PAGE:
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Almost 2.8 million people in the UK live more than 10 minutes’ walk from a public park, garden or playground, a study has found.

Fields in Trust, which protects and campaigns for public green space, found that only four of Britain’s 11 regions met its ‘six-acre standard’ for providing green space.

Three-quarters of local authorities had adopted the Charity Recommendations, or equivalent guidance, in 2014. But according to research published on Wednesday, only Scotland, Wales and the South East and East of England l have respected.

Yet none of these regions was in the top five for accessibility to green spaces. Overall, 2,779,065 people in Britain, or around one in 24 people, lived more than 10 minutes from the nearest park. The worst region for accessibility to green space was Wales, where one in 13 people lived more than 10 minutes from a public park or garden.

The results come from Fields in Trust’s Green Space Index, published annually since 2019. The charity’s guidance for outdoor sports and play, first published in the 1930s, recommends a minimum of 6 acres (2.4 hectares) of accessible green space, such as parks. , public gardens, nature reserves and playgrounds – per 1,000 people.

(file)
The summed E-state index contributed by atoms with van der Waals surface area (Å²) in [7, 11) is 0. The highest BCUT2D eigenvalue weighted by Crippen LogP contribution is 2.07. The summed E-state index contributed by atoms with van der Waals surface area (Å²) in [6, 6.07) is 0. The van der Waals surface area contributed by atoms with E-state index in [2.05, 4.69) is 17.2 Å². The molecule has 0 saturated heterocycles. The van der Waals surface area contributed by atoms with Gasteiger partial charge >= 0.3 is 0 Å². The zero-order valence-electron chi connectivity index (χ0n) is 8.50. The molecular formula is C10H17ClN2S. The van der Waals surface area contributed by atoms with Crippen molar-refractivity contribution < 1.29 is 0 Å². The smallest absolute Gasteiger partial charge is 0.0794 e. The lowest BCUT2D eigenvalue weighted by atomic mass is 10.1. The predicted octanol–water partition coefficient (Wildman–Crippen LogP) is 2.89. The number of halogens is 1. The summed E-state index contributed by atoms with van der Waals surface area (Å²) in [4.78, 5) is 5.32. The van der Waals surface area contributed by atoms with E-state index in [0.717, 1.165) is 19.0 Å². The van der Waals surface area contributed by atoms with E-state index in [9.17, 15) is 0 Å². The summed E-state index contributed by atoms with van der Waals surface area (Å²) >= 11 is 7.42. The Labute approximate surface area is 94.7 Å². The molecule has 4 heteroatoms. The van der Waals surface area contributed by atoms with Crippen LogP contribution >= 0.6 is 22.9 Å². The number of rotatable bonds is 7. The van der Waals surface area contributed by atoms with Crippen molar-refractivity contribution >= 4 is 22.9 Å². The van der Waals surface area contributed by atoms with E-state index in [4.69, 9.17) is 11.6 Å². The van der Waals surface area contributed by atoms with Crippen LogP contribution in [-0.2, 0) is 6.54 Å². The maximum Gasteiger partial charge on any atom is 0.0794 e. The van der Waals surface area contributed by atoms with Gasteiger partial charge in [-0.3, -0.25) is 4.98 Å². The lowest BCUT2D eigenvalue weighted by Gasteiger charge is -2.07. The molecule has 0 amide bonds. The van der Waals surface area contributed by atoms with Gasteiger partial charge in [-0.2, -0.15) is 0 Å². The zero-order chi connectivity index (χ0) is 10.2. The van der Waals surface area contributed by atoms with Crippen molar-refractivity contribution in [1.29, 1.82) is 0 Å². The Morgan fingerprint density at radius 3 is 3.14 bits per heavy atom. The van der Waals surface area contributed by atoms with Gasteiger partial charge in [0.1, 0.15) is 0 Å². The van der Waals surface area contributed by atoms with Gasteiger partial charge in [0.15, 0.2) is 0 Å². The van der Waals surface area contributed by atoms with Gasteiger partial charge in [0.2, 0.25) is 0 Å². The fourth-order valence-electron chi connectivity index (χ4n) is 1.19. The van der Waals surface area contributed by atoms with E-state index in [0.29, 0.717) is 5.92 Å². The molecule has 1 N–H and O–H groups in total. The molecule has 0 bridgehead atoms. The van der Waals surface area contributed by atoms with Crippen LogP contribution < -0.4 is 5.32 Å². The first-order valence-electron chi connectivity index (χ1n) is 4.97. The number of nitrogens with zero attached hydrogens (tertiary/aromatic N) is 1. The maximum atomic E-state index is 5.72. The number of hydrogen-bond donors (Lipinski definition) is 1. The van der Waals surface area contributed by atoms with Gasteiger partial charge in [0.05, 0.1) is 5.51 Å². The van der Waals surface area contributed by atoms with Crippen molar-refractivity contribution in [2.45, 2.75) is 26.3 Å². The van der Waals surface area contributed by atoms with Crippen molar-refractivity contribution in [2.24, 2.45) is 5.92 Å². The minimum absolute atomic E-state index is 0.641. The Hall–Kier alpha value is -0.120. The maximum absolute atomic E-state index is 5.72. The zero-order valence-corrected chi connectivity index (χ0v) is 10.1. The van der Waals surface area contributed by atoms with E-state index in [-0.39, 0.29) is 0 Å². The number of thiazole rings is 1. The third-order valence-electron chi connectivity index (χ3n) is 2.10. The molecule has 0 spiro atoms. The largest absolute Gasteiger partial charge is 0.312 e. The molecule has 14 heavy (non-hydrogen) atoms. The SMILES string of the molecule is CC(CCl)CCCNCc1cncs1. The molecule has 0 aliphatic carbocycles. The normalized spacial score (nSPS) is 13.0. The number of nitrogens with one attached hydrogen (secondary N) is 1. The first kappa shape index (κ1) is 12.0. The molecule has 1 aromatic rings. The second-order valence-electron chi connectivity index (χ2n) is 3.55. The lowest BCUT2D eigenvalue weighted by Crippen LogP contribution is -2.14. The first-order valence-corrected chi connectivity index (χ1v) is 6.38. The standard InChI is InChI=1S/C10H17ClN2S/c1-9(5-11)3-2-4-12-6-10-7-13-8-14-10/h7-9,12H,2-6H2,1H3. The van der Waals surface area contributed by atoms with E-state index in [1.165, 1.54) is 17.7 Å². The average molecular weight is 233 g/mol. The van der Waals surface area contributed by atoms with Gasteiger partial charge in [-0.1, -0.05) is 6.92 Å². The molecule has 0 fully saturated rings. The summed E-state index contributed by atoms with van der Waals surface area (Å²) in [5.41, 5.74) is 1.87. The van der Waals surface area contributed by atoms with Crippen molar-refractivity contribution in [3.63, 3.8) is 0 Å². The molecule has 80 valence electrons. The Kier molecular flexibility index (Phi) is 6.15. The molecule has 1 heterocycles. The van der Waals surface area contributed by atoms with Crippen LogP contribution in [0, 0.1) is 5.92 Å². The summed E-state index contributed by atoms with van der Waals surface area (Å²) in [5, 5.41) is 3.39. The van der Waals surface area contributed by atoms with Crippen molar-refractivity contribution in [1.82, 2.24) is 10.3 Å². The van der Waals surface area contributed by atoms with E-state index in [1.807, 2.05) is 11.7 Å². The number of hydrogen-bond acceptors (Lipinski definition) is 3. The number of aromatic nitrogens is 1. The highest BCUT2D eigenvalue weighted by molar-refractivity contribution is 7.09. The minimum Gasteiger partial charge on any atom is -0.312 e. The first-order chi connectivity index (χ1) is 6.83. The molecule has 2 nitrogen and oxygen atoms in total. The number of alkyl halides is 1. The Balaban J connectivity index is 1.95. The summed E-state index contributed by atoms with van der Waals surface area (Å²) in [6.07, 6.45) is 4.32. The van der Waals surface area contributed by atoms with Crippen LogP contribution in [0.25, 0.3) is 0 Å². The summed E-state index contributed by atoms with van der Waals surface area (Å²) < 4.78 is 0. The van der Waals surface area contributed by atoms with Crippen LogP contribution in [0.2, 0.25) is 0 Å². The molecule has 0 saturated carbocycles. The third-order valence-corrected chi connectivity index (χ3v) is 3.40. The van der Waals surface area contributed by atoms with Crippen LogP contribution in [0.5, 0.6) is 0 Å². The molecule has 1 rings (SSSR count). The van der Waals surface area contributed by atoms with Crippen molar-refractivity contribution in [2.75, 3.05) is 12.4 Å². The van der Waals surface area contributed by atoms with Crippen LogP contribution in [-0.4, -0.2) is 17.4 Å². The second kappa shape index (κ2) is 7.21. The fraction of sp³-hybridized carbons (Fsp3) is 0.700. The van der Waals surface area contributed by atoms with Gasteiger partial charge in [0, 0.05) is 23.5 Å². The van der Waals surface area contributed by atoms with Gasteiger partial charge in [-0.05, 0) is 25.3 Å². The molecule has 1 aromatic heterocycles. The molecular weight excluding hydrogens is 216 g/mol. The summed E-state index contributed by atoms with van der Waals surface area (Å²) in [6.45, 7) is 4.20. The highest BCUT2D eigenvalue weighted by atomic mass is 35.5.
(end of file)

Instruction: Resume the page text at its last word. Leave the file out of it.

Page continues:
A spokesperson for the charity said it only publishes data for large regions to avoid creating a “league table” that unfairly singles out certain areas. But cross-referencing the results with priority areas for the government’s upgrade program showed they had on average 10% less green space than the norm, the charity said.

The index revealed large disparities between regions. People in Scotland, the best-served part of Britain, had 41 square meters of public green space per person, more than double the 19 square meters available to Londoners.

However, even those who live in regions with more green spaces might find these areas comparatively more inaccessible. Figures showed around one in 17 people in Scotland lived more than 10 minutes’ walk from their nearest green space, compared to almost one in 1,000 people in London.

There were no publicly available maps or datasets of green space in Northern Ireland.

Labor MP Clive Betts, chair of the Upgrading, Housing and Communities Review Committee, called the findings timely. “I think, particularly during lockdown, the importance of green spaces and accessible green spaces close to people’s homes has been highlighted like never before,” Betts said.

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The government should encourage local authorities to engage with Fields in Trust, which purchases green space to hold in trust for the people in perpetuity, Betts said.

“And the government should probably think about funding open spaces in general,” he added. “We reported as a select committee on parks and open spaces about five years ago now. I think we’re going to have to revisit that as a committee at some point because there’s generally been a lot of good words thrown around after that [but] probably not much progress since.

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